Bush Administration Stands By Individual's Right to Bear Arms
July 7, 2008 - 8:03 PM
(CNSNews.com) - It's official: The Bush administration believes that the Second Amendment protects an individual's right to bear arms, a position described in press reports as a major reversal of longstanding policy.
In two court filings this week, Solicitor General Theodore Olson (the administration's top Supreme Court lawyer) said: "The current position of the United States ... is that the Second Amendment more broadly protects the rights of individuals, including persons who are not members of any militia or engaged in active military service or training, to possess and bear their own firearms."
In those court filings, Olson also wrote that the right to bear arms is "subject to reasonable restrictions designed to prevent possession by unfit persons or to restrict the possession of types of firearms that are particularly suited to criminal misuse."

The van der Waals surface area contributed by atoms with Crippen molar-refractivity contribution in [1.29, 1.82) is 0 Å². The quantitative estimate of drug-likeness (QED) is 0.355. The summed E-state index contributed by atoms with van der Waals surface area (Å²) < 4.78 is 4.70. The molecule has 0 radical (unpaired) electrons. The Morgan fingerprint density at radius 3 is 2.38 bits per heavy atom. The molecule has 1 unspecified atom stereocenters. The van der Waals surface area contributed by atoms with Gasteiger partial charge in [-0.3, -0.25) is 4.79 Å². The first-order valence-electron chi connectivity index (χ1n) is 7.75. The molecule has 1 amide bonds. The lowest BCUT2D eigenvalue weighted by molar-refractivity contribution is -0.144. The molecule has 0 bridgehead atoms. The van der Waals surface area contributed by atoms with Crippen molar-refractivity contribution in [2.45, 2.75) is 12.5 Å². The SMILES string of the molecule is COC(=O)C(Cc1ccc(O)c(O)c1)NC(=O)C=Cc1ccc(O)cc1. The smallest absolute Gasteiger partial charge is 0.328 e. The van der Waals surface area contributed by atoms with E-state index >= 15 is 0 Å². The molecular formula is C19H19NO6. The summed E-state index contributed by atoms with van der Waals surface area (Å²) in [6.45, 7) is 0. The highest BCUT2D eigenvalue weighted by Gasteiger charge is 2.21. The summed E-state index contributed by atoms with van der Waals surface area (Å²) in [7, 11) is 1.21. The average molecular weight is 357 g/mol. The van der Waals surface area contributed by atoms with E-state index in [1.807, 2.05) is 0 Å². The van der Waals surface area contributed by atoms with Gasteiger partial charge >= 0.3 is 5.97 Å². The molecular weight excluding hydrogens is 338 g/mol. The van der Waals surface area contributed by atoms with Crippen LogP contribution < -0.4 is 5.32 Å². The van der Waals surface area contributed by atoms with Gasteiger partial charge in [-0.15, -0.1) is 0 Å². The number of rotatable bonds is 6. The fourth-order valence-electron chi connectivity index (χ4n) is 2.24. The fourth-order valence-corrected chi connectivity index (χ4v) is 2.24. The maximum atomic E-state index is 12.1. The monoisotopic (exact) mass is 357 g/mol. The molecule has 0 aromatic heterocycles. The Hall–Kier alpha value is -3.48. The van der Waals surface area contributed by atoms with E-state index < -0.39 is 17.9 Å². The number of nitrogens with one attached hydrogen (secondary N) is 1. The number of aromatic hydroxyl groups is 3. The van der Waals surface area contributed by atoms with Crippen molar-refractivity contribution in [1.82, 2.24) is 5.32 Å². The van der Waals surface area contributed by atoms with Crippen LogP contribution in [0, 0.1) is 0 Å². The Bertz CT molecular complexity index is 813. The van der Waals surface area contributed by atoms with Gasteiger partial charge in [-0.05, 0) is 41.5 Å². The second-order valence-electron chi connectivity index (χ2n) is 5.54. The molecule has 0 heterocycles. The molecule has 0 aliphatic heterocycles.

Last year, in a letter to the National Rifle Association, Attorney General John Ashcroft expressed the same opinion, writing, "While some have argued that the Second Amendment guarantees only a 'collective' right of the states to maintain militias, I believe the amendment's plain meaning and original intent prove otherwise."
While gun owners are delighted with the policy change, gun opponents are appalled.
Wire reports quoted Michael Barnes, a spokesman for the anti-gun Brady Campaign as saying, "This action is proof positive that the worst fears about Attorney General Ashcroft have come true: his extreme ideology on guns has now become government policy."
People on both sides of the gun issue are waiting for the Supreme Court to offer a clear interpretation of the Second Amendment, but no such ruling is imminent.
According to wire reports, the last time the Supreme Court ruled on the scope of the Second Amendment was in 1939.
See Earlier Stories:
The Conservative Agenda 2002: Gun Owners' Rights (17 Jan. 2002)